It is not uncommon today to check the comments section of any of your favorite website or blogs, to find trolls (someone who intentionally antagonizes people online) diverting the energy using slander and name calling. Even though this is a technology-based phenomenon the concept of using hateful rhetoric to sway someone’s opinion isn’t new.
In the late 1960s, the FBI’s COINTELPRO project relied heavily on what they called “Poison Pen Letters.” Which were basically anonymous letters aimed at being abusive and malicious, sound familiar?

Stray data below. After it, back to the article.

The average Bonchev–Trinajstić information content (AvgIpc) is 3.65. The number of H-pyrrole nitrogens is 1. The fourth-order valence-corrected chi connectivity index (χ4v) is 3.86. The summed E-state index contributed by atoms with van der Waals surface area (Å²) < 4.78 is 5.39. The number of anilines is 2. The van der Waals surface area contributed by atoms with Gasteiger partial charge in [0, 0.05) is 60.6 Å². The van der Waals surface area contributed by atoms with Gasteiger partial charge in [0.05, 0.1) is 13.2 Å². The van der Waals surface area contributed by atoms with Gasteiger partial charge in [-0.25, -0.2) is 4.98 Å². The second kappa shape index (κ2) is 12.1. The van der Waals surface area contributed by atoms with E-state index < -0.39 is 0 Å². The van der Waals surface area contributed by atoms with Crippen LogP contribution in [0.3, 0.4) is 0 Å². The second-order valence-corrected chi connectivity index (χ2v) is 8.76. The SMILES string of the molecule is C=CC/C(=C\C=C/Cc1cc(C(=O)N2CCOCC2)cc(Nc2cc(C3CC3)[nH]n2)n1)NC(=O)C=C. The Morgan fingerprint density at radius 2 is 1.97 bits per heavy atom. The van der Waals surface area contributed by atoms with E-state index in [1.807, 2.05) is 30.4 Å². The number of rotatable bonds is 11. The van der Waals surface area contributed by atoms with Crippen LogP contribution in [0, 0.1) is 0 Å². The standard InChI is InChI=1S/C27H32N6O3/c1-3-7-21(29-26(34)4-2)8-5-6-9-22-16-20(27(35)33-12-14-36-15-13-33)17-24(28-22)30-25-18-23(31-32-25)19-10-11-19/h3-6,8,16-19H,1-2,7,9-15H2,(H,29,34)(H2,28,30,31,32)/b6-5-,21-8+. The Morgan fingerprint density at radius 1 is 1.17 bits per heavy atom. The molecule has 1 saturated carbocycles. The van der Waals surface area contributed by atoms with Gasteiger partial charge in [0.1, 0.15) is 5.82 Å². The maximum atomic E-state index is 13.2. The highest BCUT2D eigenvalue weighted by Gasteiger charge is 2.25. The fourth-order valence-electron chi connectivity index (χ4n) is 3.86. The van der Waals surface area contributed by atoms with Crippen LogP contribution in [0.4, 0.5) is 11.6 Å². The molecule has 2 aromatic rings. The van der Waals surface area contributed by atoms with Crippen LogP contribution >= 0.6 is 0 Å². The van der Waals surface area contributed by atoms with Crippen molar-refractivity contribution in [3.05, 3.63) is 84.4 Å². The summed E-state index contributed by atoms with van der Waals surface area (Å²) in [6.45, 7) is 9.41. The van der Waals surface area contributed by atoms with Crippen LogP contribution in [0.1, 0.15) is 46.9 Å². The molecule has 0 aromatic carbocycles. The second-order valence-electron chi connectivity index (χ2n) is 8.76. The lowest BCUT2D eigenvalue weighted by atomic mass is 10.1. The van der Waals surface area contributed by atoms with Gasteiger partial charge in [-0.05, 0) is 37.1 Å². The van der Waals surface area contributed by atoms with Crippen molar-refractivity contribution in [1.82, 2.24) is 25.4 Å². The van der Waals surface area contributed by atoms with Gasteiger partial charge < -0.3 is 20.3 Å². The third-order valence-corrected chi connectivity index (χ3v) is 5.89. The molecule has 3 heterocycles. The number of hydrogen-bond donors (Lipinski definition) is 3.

It was commonplace for a chapter of the Black Panther Party to receive a poison pen letter with incorrect information about other organizations plan to harm them. The unnamed author would also suggest which Black Panthers were FBI informants attempting to cause tension between the party members.
Rev. Dr. Martin Luther King Jr. also received a poison-pen letter. The unnamed author of the letter that was sent to him claimed to have a videotape of a sexual encounter Dr. King was involved in, as well as other incriminating information.
The letter ended with a final request that Rev. Dr. Martin Luther King Jr. take his own life. Needless to say, he didn’t grant them their request, but it goes to show that using anonymous hate speech is nothing more than history repeating itself.